Wizz Air’s Chief Executive Officer, József Váradi, laid bare his thoughts on carbon neutral pledges in a company earnings call yesterday. Specifically, he slammed legacy carriers for their lackluster approach to the issue of carbon emissions in the aviation industry.
Wizz Air’s top brass convened on their Q2 2019/2020 earnings call yesterday to discuss the carrier’s performance. Wizz Air has been one of this year’s top performers across the industry, boasting a record net profit of €372 million during quarters one and two.
This financial performance was underpinned by a significant increase in passenger journeys, which increased by 18% to 22 million. But arguably more impressive, and certainly more important for the rest of us, Wizz Air continues to shine when it comes to CO2 emissions.
Wizz Air’s green performance
During yesterday’s call, Váradi confirmed the airline’s emissions performance, and it’s certainly impressive. Per passenger-kilometer, Wizz Air emits 56 grams of CO2, which is 15% lower than low-cost rival Ryanair, and between 60-70% lower than most legacy carriers.
It’s no coincidence that Wizz Air has achieved such impressive emissions figures. The airline has made a concerted effort to target lower CO2 emissions through a number of different business practices and strategies.
Most of Wizz Air’s emissions savings come from its young, economy-only fleet, which it is constantly updating. The carrier currently has a whopping 179 Airbus A321neos and 20 Airbus A321XLRs on order.
This focus on the newest, most fuel-efficient aircraft lies at the center of Wizz Air’s green performance. And it’s aided by the carrier’s high seat density and passenger load factor, which allow it to pack in more passengers for every gallon of fuel burnt.
During yesterday’s performance call, Váradi expressed his opinion on legacy carriers’ approach towards business class seats:
“Flying a lot of business class, flying a lot of connecting passengers, they are affecting the environment in a bad way.”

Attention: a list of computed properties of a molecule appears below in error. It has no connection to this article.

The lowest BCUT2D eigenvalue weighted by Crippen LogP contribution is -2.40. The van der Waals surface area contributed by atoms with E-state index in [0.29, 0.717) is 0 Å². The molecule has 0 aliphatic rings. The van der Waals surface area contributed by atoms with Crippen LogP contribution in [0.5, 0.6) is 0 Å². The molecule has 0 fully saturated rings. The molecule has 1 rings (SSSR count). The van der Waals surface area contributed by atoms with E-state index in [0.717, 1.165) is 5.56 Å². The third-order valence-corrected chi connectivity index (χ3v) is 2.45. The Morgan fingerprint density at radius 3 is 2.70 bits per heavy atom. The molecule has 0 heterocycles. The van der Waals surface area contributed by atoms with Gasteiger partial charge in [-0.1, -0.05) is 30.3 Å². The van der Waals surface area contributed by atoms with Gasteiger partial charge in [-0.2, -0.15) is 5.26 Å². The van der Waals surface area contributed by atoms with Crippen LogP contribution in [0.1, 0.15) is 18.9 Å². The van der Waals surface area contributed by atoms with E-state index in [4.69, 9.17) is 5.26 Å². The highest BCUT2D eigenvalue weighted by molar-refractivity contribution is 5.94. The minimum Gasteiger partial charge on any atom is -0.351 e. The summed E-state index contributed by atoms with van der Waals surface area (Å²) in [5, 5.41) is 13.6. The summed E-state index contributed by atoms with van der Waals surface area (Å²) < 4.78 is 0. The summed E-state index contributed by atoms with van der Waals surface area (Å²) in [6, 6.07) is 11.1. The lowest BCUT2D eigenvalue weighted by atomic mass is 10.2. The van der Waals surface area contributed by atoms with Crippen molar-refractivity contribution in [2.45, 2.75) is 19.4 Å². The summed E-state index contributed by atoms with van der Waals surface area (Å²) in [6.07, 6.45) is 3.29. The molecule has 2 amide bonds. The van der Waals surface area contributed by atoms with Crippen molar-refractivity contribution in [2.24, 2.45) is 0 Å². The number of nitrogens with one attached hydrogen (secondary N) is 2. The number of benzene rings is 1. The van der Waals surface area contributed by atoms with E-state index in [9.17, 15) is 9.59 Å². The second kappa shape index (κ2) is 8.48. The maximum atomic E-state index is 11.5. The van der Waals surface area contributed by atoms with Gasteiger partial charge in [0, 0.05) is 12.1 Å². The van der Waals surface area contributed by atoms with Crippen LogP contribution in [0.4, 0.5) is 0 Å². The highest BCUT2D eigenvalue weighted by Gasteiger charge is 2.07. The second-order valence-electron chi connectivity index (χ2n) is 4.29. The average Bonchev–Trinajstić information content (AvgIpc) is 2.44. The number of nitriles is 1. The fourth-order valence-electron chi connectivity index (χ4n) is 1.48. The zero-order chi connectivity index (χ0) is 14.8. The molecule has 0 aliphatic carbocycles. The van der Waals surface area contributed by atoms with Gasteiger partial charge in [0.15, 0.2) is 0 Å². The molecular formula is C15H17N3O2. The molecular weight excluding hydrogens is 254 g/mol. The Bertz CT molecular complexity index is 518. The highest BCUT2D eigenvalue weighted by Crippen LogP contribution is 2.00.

Váradi’s opinion on carbon neutral pledges
Business class seats certainly weren’t the only aspect of legacy carriers’ business model Váradi openly criticized. When it comes to carbon neutral pledges, Váradi seems to think there is a big difference between the idea and what is being done in practice.
When asked about his opinion on carbon neutral pledges, Váradi responded:
“I think this is such a great commitment. I mean, you should be really giving a lot of credit to that.”
But when it comes to legacy airlines using these pledges as a means of effectively kicking the can down the road, he expressed a very different opinion:
“I think it’s a bit of a joke what they are saying … just look at what they are doing, look at their business model. Inherently, their business model is environmentally polluting.”
As Váradi rightly points out, there is a big gulf between words and action when it comes to airlines pledging their commitment to carbon neutrality.
If this judgment was coming from an airline that wasn’t making as much of an effort to go green as Wizz Air, then it could be seen as somewhat hypocritical.
But Wizz Air is actively trying to make its fleet as efficient as possible. It just so happens that it’s good for business and good for the environment.
Wizz Air hasn’t been able to respond to Simple Flying’s request for comment on Mr. Váradi’s statements yet, but we will update the article when we receive a response.